Charles Collingwood, a Beau Brummell among war correspondents, whom Edward R. Murrow hired as a youngster and launched into a brilliant broadcasting career that spanned four decades of war, peace and war again, died Thursday of cancer.
A CBS spokeswoman announced in Los Angeles that Collingwood was 68 and died in Lenox Hill Hospital in New York City. He had undergone surgery for colon cancer last December, and doctors then said his chances for recovery were good.
The often-honored Collingwood, whom colleague Dan Rather recalled in a newscast Thursday night as a "classic correspondent when the job had an aura of romance and daring," was a young reporter for United Press in London, where he had attended Oxford University on a Rhodes Scholarship.
He had joined UP's London bureau in 1939. Two years later, Murrow placed him amid what many media critics believe was the most innovative and creative news team ever to bring war from battleground to living room.
Collingwood joined Murrow in broadcasts from London, but by November, 1942, he had moved to North Africa and covered the joint British-American landing at North Africa under then Lt. Gen. Dwight D. Eisenhower.
He landed with American troops on Omaha Beach in June, 1944, and followed them through their devastation of Germany. He also was heard on radio a year later, recording the end of man's bloodiest war.
He remembered it as a war "we all believed in because we were fighting something evil. Somehow it seemed that when they signed those (armistice) papers, a cloud lifted from the world and we all thought there would be a better, more prosperous, more peaceful world opening up for us."
There wasn't, and in the decades that followed World War II Collingwood again found himself amid battling soldiers, this time in Indochina. He helped birth the infant television, crossing the world for the Soviet occupation of Prague, the Six-Day War in the Middle East, the funeral of Sir Winston Churchill and a new set of talks about yet another armistice--in Paris over Vietnam.
He had been CBS News' first United Nations correspondent and was the first network newsman to visit North Vietnam, in 1968. He stayed on the go overseas but returned to the United States in 1975 and became reporter and anchorman for special CBS radio and TV projects. But then he was sent to Tehran when the hostages were seized in 1979 and to Cairo when Anwar Sadat was assassinated in 1981.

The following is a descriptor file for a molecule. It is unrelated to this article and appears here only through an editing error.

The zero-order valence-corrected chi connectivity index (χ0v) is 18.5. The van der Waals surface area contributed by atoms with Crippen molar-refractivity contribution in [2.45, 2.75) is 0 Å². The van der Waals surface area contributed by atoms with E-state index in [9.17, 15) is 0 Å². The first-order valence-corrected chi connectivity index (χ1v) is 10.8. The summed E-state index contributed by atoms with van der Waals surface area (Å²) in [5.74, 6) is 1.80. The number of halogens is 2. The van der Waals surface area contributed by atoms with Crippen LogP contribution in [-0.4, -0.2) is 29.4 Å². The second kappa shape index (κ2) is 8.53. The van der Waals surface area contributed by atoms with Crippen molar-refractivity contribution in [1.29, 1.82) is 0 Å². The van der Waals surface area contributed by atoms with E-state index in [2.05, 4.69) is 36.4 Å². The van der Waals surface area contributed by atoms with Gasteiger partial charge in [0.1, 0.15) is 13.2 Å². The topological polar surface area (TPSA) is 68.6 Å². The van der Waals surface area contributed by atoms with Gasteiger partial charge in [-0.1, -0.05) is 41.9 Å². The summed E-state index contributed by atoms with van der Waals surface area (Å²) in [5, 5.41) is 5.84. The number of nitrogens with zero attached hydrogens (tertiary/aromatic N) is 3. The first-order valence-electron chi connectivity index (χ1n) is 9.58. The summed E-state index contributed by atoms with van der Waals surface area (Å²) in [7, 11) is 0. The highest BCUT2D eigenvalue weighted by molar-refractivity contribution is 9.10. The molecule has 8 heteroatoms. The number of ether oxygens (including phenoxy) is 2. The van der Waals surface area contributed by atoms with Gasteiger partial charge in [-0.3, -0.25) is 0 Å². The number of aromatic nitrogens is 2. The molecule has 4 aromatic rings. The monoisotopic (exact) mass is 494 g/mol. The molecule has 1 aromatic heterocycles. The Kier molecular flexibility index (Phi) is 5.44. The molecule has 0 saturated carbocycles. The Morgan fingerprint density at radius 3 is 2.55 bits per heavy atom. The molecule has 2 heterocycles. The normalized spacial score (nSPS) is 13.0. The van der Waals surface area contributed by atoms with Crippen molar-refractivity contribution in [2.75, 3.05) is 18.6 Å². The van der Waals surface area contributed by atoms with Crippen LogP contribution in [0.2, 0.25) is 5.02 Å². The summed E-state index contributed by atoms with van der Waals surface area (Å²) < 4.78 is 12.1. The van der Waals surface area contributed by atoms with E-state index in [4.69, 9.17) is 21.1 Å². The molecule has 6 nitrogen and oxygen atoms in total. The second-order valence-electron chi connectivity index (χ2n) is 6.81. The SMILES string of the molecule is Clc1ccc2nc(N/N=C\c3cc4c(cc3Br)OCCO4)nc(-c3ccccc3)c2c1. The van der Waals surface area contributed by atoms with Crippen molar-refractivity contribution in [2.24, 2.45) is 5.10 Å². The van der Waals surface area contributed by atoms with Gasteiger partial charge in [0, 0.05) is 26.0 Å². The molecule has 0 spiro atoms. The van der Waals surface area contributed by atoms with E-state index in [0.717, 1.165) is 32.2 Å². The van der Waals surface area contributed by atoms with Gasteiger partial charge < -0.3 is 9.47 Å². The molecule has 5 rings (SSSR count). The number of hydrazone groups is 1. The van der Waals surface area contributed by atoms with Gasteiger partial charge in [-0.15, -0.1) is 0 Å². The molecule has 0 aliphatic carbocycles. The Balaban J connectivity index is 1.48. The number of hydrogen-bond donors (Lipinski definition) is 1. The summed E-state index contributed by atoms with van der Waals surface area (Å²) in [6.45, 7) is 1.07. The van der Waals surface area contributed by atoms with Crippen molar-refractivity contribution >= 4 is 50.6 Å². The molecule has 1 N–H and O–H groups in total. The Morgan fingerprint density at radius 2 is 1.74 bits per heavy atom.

For two years (1959-61) he succeeded his mentor when Murrow left his popular "Person to Person" television interview show and later joined John F. Kennedy's Administration.
Debonair yet low-key, he lived and married well. His first wife, the vivacious blonde actress Louise Allbritton, died in 1979. His second marriage was to concert singer Tatiana Anjelini Jolim.
'Could Wear Spats'
It was Collingwood, whom Rather memorialized Thursday night as a man "who could wear spats without embarrassment," who guided America through Jacqueline Kennedy's White House in a 1963 TV look into presidential closets. And it was Collingwood who appeared last year with an elite panel of aging war correspondents to recall the 40th anniversary of the invasion of Europe and to castigate the Reagan Administration for keeping the media from another invasion--this one in Grenada.
Like Walter Cronkite, Collingwood was forced to retire when he turned 65 because of network policy. In lieu of a watch, they gave him a videotape of highlights of his career, narrated by Rather.
"In the office he was sometimes called 'The Duke of Collingwood,' " Rather said after learning of his friend's death. "When he lived in London, his plumber came over from France. If a news organization is like a big unruly family--and in a lot of ways it is--then Charles Collingwood was everyone's favorite uncle."